I hope you’re right. If PRO will be allowed, they have to raise the bar somehow.
Yes hoping is always good Mike. I try to rule hope out of things and just deal with facts.
1 - a maximum of 3 days to approve/reject a track. I can’t believe that actually the time to analyze a song is the same time spent to analyze a template…
2 - increase number of hard reject to discourage copy-paste producer (even for me, just in case)
3 - Hide selling counter on single tracks to stop “it sells a lot, it works! i’ll purchase!”. Leave general counter.
4 - explain why a song has been rejected to quickly teach composers on how things work in the market. more work at the begininng, less work in the future…
5 - give visibility to new items for a longer period of time even it they don’t sell.
6 - delete tracks with a ratio < 1 sale every 6 months. ok this could be a bit nazi…
That’s all, i suppose…
1 - a service developed by Envato replacing Soundizer (for clients to find a track, for authors to find a track used by videohive guys)
2 - a private section in Forums for authors (to communicate directly with staff, or between us to complain and complain again discreetly about rejections)
3 - more reviewers
4 - a separate review process for SFX (especially big libraries)
5 - the return of the intake questionnaire to avoid the same mistakes and the same questions on the forum
more ideas later…
I would love there to be a new genre for music with an ‘edge’. .
Now as soon as a song has some distorted 808 percussion (like pop stars like Skrillex use) your track has a huge chance of being rejected.
Also psychedelic music is always rejected. Even when you upload it as experimental…
I understand the aim is towards corporations. The money is there… But all the film makers and documentary makers I talk to always say: on audiojungle it’s mostly cheesy midi music…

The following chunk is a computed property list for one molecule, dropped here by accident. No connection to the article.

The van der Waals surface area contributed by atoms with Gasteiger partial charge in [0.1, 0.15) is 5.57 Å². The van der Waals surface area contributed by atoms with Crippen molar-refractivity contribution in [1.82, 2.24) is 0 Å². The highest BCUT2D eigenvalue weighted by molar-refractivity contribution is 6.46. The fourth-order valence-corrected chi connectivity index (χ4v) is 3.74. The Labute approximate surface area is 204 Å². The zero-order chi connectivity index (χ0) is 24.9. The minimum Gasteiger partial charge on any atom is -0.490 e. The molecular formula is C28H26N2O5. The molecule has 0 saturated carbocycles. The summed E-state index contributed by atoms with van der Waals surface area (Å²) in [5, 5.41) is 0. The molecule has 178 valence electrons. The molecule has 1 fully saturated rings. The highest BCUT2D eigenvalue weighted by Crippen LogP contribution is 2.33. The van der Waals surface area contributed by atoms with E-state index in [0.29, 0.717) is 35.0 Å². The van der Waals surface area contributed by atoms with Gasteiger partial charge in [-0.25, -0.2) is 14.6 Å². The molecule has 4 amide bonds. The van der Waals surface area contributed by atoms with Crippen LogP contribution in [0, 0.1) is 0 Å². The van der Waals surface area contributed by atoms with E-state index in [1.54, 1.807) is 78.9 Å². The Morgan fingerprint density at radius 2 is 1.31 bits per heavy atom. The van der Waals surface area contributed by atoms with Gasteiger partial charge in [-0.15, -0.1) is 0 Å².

Time to also get that edgy Adidas/Nike feel here… Especially when soon PRO music is allowed. AJ should also be “cutting edge”. Mixing experimental music with what works for videos…
So you’re saying if there was a category named “Edgy” people would not be uploading cheesy tracks there?
Basically what you’re saying is spot on and AJ with its long standing “affordable” branding has a steep hill to climb when it comes to polishing its reputation as an “edgy” high end selection. But clearly, “up is the best way to climb”, and seeing how Envato is thoughtfully embracing change towards higher quality and making efforts trying new marketing concepts (Elements, Unstock, etc) it’s probably only a matter of time before some kind of “progressive division” appears within AJ as well. Although “elitist” in nature, and somewhat less “inclusive” (which has been a cornerstone of Envato growth since the start), it’s probably the decent thing to do, if AJ ever is going to cut a piece of the “savvy” market. Sorting by sales isn’t likely to bring up the most exciting or avant garde stuff, and simply tagging or titling the track “edgy” or “high end” isn’t going to garner a lot of attention.